On 18 and 19 October 2017, Council of Europe´s Intercultural Cities network conducted a study visit to Lyon, France to discuss the prevention of violent extremism and radicalization, by bringing examples of how the intercultural integration approach, through education, culture, mediation and conflict prevention, can help mitigating growing fears of terrorism and radicalisation. It also stimulated a reflection on the role that the actors of the local level in intercultural cities can play in preventing violent extremism and long-term radicalisation.
Among the conclusions, the participants highlighted the following main principles:
- Public policies that aim to prevent radicalisation must be planned on the medium and long term and, as far as possible, shared and supported across political divides.
- Combating radicalisation and violent extremism requires close and coordinated collaboration between all concerned actors, at all levels of governance (local, regional and national) and with the civil society working on the ground.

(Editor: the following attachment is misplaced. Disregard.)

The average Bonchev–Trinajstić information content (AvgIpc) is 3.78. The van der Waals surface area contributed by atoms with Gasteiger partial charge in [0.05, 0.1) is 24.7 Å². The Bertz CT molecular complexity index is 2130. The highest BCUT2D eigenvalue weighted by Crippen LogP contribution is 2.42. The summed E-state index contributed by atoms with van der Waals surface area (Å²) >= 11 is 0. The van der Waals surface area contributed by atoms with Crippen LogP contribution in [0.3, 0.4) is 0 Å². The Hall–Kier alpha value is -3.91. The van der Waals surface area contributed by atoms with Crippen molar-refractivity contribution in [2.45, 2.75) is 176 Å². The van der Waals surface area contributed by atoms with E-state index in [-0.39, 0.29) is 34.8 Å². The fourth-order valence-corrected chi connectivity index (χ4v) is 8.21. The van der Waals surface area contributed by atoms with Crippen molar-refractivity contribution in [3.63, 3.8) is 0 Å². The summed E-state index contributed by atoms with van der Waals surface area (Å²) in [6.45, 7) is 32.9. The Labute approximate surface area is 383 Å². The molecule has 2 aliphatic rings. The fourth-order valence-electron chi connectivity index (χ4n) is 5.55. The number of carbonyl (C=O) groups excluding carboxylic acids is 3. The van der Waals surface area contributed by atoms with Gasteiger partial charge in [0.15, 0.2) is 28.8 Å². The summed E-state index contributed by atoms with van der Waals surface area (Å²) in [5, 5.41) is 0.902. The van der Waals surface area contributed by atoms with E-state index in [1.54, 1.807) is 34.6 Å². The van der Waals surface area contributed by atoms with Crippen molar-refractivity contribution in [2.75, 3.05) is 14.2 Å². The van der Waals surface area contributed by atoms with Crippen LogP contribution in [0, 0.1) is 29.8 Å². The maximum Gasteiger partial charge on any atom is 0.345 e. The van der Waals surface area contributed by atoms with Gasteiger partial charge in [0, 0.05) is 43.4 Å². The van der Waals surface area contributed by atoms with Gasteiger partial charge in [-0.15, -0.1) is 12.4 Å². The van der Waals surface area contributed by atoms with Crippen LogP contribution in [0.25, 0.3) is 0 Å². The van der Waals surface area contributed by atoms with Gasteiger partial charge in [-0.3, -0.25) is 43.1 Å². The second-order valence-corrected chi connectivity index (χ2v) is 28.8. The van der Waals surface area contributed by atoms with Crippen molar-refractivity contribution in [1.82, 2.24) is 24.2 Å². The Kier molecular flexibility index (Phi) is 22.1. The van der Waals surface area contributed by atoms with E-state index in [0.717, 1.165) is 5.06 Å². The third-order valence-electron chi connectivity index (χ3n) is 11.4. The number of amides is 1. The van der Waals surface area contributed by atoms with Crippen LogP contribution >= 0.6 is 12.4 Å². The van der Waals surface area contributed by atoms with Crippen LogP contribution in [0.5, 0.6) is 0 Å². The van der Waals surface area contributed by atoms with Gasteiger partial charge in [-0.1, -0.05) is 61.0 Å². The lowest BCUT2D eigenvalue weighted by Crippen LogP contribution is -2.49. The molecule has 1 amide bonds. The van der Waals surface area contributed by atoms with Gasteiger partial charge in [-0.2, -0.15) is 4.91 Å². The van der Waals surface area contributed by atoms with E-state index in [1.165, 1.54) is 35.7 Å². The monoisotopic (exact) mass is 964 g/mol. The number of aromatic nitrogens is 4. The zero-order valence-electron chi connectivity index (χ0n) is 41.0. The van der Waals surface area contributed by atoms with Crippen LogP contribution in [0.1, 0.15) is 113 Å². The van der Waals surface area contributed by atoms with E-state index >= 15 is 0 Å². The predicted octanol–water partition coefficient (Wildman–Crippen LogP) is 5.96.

- Actions to prevent radicalisation and violent extremism must ensure that the root-causes (often social) that make a certain part of society vulnerable to radicalization are addressed, and not just the ideologies.
- States and local authorities should promote a positive image of diversity in all sectors, including in the public and cultural spheres.
Social and ethnic mixing must be pursued in spatial planning policies, as well as in social housing and access to education